By Hailey Harris (’24) | May 10, 2021
In the past month, you may have heard about Taylor Swift’s new, or not-so-new, album. Swift’s decision to re-record her sophomore album Fearless nearly 13 years later is one that comes with a long back story and a lot of courage.
n 2005, a year before her debut album when she was an unknown artist, Taylor Swift signed a contract with Big Machine Records, assigning the studio recording rights to her first six albums in exchange for a cash advance. As a result, although she still owns the copyrights in the musical arrangement and lyrics of her songs, Swift does not own any of the studio recordings of the songs she recorded from 2005 to 2018. After 2018, Swift signed with a new recording label, Universal’s Republic Records, making sure that she owned the studio recording rights to all of her future music. However, the story spirals downwards from here.
In 2019, Big Machine Records was acquired by Scooter Braun, a name you may recognize from his management of other pop stars such as Kanye West, Justin Bieber, and Ariana Grande. Although it was a smart financial move for Braun, since all streaming revenue from Swift’s studio recordings of her first six albums will go to him, the action sparked a public feud. Swift called Braun a bully and publicly objected to his exploitation of her studio recordings. Her solution was to create new studio recordings of her songs and release them under her full ownership. It sounds simple, but it was tedious to do. Swift is not the first artist to suffer from contractual obligations, but she is one of the first to go through the long process of redoing all of her prior work.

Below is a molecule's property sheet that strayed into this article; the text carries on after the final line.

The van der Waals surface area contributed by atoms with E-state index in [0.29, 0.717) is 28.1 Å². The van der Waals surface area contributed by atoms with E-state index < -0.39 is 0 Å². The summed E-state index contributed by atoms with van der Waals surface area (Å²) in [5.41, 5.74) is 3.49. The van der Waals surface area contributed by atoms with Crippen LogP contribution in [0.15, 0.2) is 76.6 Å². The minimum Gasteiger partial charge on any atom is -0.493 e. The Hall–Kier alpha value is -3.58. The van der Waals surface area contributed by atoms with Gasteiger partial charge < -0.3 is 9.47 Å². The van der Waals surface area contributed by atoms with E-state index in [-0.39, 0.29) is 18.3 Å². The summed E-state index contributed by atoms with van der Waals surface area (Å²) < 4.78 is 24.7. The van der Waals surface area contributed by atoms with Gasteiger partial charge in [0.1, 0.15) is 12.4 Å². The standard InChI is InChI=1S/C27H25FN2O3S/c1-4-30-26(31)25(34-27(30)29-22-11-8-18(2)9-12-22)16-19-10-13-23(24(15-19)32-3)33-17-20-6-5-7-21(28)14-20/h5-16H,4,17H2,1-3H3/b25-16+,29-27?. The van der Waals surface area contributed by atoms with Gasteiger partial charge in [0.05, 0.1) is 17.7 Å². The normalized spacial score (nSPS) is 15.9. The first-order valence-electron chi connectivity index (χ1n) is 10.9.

Her first re-recording, Fearless (Taylor’s Version), was released on April 9. The record included six new songs that were not featured on the album in 2008. These songs are called “From the Vault” songs. At first listen, the tracks may sound just like her old ones. Most of the lyrics are the same with her voice slightly more mature a decade later. The underlying purpose of this album is what makes it so exciting. Taking a stand against corporate ownership of artistic rights in the music industry and paving a new path for artists to benefit from their own work is no easy feat, and Swift did it all with this album.
And in true Taylor Swift fashion, there are loads of hidden details that represent how Swift has changed from the 19-year old breakout star to the 31-year old worldwide superstar. Even her album cover has her wearing “Romeo’s” shirt from the famous “Love Story” music video, perhaps hinting at the fact that Swift did not need a man to rescue her but rather she can do it herself. She drops the word “baby” in a couple songs showing she has found a new, better, and more genuine love. Significant speculation about her next re-record abounds with Swift even tweeting out that she is currently in the studio. No matter what album she chooses to re-record next, Swift never fails to deliver fantastic music.